- 2013-09-25: Presenting the history of the Drupal block system at DrupalCon Prague.
- 2013-09-20 to 29: Working on Drupal 8 EntityAPI at the extended code sprints during and around DrupalCon Prague
- 2012-08-19: Working on Drupal 8 EntityAPI at Drupalcon Munich
- 2012-06-15: Working on Drupal 8 EntityAPI at DrupalDevDays Barcelona
- 2012-03-23: Working on the future Drupal Document Oriented Storage at DrupalCon Denver. D8 or later ?
Bets are onLater
- 2009-11-29: mongodb_watchdog module created by dereine, ported to D7 by me in about half an hour, and migrated in a larger MongoDB project by damz before the hour ended. Wow...
When Dropbox ignores files to sync on Linux...
Much like many Drupal devs, I happen to make fairly intensive use of Dropbox, and even use a "pro50" account to sync my always increasing set of "current" source folders, including checkouts of all major Drupal versions and lots of contrib.
Which means that, beyond the number of gigabytes of data Dropbox has to sync, the number of the files making up these gigabytes has also been increasing, currently to around 100k files. After I started playing with checkouts of the Drupy project in preparation for the Drupyx experiment, I noticed that, when I created some new files under the Drupy directories, their creations and subsequent changes would not be tracked by Dropbox, but they would correctly sync if I renamed the Drupy directory itself or a directory above it. Something like this:
|Action||Result on Dropbox.com|
|mv ~/Dropbox/src/drupy/src/foo.py ~/Dropbox/src/drupy/src/bar.py||Ignored|
|mv ~/Dropbox/src/drupy ~/Dropbox/src/drupa||Full sync below ~/Dropbox/src/drupa|
|mv ~/Dropbox/src/drupa ~/Dropbox/src/drupy||Full sync below ~/Dropbox/src/drupy, including "foo.py"|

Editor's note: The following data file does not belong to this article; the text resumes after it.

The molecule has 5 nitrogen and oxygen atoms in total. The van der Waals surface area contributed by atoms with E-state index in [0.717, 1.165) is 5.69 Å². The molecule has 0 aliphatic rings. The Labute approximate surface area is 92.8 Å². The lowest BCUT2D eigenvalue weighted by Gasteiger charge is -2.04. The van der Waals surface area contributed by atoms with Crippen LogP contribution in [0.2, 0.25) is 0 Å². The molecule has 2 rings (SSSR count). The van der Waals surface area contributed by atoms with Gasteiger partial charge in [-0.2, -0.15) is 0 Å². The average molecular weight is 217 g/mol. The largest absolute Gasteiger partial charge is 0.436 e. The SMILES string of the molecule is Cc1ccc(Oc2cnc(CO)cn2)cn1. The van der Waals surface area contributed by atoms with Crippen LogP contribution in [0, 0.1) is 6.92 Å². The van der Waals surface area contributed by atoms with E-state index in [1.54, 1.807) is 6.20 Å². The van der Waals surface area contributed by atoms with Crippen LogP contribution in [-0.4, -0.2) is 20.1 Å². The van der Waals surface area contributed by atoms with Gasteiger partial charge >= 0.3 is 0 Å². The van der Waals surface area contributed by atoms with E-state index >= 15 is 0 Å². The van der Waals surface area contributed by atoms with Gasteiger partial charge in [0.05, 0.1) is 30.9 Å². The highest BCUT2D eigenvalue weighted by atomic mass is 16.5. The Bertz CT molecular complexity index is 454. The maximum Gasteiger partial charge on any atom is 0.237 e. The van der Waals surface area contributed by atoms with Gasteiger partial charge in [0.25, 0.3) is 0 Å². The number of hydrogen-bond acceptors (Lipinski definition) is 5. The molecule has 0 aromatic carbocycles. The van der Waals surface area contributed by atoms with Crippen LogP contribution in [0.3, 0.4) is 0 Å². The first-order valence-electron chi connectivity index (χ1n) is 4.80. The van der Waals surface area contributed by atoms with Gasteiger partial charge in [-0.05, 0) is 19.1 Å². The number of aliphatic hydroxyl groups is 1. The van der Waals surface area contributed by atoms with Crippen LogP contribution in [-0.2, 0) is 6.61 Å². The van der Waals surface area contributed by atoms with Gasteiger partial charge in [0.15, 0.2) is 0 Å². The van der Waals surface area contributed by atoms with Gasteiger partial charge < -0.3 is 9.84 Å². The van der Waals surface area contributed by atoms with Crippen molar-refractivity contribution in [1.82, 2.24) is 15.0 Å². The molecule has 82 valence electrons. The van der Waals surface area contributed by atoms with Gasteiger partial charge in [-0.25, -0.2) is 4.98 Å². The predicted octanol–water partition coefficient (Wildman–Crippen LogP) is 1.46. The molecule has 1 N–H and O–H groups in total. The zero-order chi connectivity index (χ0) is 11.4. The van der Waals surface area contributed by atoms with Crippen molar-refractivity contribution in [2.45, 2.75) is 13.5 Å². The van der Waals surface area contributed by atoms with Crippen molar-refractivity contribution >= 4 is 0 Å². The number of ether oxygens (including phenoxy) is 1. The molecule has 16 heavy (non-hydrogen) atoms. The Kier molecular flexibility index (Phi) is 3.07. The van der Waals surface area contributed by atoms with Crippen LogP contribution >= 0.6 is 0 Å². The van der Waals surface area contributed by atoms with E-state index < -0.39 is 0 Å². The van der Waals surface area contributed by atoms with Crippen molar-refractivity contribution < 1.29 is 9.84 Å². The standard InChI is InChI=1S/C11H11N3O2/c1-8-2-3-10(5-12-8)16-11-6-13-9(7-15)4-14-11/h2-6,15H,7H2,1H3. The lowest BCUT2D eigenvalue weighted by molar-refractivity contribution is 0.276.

And all this while operations on a PC running Windows tied to the same account did not experience any similar problem. What could be going wrong ?
Having already met folder corruption during the early days of Dropbox on Linux, I went as far as unlinking this computer from the account, even uninstalling, and
rm ~/Dropbox ~/.dropbox ~/.dropbox-dist, removing the visible folder, its local work area/cache, and its code, then reinstalling and relinking the PC. Nada. Zilch.
Now, the Dropbox implementation for Linux rests heavily on the inotify subsystem to avoid having to do active background directory scans. And inotify has a per-user limit on the number of watches per real user id. As per http://www.kernel.org/doc/man-pages/online/pages/man7/inotify.7.html:
This specifies an upper limit on the number of watches that can be created per real user ID.
cat /proc/sys/fs/inotify/max_user_watches gives a clue: on Ubuntu Lucid, the default value is a paltry 8192, much too low for similar situations. And this helps us find a mention in the Dropbox help section about syncing:
There's an easy fix for this. Open a terminal and enter the following:
sudo sysctl fs.inotify.max_user_watches=100000
This does indeed fix the problem: after applying that command, the ignored folders are no longer ignored. But the explanation is still missing a key point: at this point, after the next reboot, the parameter will return to its default value, 8192. To make the change permanent, the value needs to be saved in one of the sysctl configuration files: typically
/etc/sysctl.conf for a one-off change or a specific
/etc/sysctl.d/60-dropbox.conf when using a special build of the Dropbox client. Just add a line like
fs.inotify.max_user_watches=100000 to that configuration file, then do a
sysctl -p to reread it.
Your value will then be reloaded at each boot by the
init process when it reads
/etc/init/procps.conf, and your Dropbox will continue syncing happily.